Forging customers

Transactional culture is based on the consumption of a product and relies on advertising to pass the message of ingestion in a simple but understandable way. According to Janus, an advertiser is supposed to rely on the positives such as excitement, youth, status or fashion while avoiding the resultant social incongruities, class variances or workplace disagreements.

Consumer freedom of choice should be offered as an alternative to political democracy. The advertiser should capitalize on the fact that the only means of self-expression for social change available to a great majority of the people is the freedom to choose between varieties of products. Transnational culture will only hold once the local cultural differences are done away with.

Engaging in a global marketing strategy where a similar advertising message is used in all the countries is an effective method. Targeting the poor families in the 3rd world countries in the advertising campaigns is also bound to bear fruit as these people can contribute money amongst themselves to raise the required amounts.

Use of global media

A crucial factor in the creation of the transnational culture is the swiftness and the scope of transmission of the intended advert through media such as television, newspapers and magazines. A company should therefore ensure these media convey the adverts appropriately particularly in television which is efficient with illiterate people.

This is according to Greys Advertising International in Janus’ article advertising using such media may alter the thinking of the customers. For example, when light-skin products are advertised through television they persuade African women to hate their completion and try to be white. These way breaching products are sold to these women.

Governments and consumerism

The Government of the day plays a vital role in promotion or limitation of consumerism in their country. According to Khan and Lam Vietnam government has promoted the process by allowing sales of international products to its citizens indiscriminately. For India the last decade has seen its GDP grow at an average of 7 percent and the per capita income rise by two points lower. This can be attributed to the increased middle class who have in turn raised the demand higher.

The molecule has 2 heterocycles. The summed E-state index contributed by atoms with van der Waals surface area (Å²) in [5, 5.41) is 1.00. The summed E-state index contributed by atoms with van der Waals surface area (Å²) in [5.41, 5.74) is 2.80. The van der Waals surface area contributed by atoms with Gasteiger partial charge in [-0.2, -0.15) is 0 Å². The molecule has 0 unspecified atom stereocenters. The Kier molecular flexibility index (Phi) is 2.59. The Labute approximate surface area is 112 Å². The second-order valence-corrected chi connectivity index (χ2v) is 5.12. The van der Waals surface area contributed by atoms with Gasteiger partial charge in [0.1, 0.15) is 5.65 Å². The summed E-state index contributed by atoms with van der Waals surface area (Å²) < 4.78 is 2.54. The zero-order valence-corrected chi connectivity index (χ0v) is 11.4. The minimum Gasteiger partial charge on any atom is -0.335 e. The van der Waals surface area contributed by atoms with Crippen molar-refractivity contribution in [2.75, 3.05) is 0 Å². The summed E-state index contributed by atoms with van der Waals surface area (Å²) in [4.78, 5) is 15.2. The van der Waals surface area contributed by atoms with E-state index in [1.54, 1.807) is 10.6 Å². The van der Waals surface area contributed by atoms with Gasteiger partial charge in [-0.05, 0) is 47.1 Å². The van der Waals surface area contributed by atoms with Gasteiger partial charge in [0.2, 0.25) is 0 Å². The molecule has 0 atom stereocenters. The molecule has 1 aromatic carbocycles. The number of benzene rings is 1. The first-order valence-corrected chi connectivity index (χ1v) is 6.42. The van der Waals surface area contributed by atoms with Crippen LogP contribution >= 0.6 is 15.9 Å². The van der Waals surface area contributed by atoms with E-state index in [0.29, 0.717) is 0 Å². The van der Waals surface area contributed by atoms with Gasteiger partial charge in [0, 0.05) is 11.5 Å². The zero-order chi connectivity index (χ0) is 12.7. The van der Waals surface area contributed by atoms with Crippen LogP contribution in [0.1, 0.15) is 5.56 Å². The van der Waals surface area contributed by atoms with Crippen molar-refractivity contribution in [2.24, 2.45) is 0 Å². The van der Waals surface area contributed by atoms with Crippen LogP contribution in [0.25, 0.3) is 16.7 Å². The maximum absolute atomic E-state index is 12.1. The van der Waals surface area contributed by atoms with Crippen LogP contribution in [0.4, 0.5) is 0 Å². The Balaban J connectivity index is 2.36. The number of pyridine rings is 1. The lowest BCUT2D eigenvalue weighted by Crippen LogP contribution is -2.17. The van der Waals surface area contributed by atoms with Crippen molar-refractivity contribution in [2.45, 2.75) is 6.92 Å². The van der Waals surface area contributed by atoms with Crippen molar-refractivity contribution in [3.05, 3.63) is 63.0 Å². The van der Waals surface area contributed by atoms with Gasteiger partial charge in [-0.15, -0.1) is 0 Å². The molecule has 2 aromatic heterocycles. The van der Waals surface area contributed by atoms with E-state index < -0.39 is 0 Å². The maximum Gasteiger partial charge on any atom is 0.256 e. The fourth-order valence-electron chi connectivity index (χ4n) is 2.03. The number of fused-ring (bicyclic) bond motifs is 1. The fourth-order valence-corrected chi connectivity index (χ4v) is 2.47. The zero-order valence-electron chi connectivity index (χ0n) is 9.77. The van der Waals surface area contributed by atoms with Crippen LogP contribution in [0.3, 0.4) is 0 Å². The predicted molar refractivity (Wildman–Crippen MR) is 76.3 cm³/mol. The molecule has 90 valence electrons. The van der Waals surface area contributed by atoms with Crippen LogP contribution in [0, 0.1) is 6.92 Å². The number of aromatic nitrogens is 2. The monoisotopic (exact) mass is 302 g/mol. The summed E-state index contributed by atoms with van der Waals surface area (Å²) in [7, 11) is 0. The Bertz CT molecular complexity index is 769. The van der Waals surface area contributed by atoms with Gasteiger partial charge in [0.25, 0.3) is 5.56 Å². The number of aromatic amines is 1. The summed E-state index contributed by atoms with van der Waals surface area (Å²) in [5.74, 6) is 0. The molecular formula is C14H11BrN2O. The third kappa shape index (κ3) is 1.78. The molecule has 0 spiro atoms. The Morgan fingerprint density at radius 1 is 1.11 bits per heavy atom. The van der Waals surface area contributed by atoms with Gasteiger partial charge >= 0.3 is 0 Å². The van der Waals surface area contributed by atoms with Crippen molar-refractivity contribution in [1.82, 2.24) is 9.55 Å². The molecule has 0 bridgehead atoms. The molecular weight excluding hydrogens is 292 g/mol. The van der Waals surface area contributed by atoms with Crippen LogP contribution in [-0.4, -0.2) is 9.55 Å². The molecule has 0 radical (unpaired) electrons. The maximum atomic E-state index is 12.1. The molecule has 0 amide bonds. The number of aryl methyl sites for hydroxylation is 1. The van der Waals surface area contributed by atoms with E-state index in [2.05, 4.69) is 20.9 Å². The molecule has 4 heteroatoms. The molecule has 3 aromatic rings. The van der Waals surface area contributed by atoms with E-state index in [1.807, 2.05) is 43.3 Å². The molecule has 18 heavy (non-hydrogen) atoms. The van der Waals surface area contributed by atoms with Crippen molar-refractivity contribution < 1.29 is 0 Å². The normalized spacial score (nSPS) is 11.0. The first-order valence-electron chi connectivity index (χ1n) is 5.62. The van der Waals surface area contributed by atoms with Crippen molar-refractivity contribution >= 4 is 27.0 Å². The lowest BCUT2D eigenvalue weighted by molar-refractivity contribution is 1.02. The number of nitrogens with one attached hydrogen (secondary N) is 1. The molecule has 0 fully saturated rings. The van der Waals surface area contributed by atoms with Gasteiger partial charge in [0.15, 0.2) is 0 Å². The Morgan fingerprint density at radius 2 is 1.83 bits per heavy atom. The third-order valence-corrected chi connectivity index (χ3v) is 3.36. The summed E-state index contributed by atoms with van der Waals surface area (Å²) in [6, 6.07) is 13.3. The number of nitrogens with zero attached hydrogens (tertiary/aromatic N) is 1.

Through this, the government has recognized the importance of developing consumerism and brand-awareness as ingredient maintaining high economic growth. To nurture this more, the government came up a retail FDI policy five years ago that has greatly benefited the foreign retailers such as Rino Greggio (Argentina). This policy does not only boost the consumption rate it also sets India apart from other countries of the world.

The steady economic growth of China over the last thirty years has witnessed expansion of the middle class purchasing power making it the leading consumer market in the world. According to Khan China also has the second largest number of luxury goods consumers in the world (2). In order to uphold this, the government has a 5-year plan being one of its priorities. Moreover, other nations are beginning to value the role of consumerism in their economic growth and are putting measures in place in readiness.

Conclusion

Consumerism can be used as a way of encouraging and supporting economic growth for any nation as discussed above. It can also be used as a measure of the standards of livings of the people while mirroring the resilient middle class in the economy. The aim of any government is to upgrade the standards of living of its people. When used appropriately consumerism can serve as diligent tool for that goal. Were it not for consumerism, India would not be a member of the elite G-20 group (Khan 2).

Professionals who undermine the usefulness of this process end upbringing down the economies of their countries. A good example is Pakistan whose economic growth was diminished due to false advice by ‘professionals’ who undermined its usefulness.

Countries such as Vietnam should do more to promote consumerism in order to improve the living standards of their people rather than using its resources to restrict the freedom of speech of its people.

Works Cited

Khan, Ashfaque, H. “consumerism.” The News. 04 October. 2011. 17 October. 2011.

Lam, Andrew. Perfume Dreams. Berkeley: Heyday Books, 2005. Print.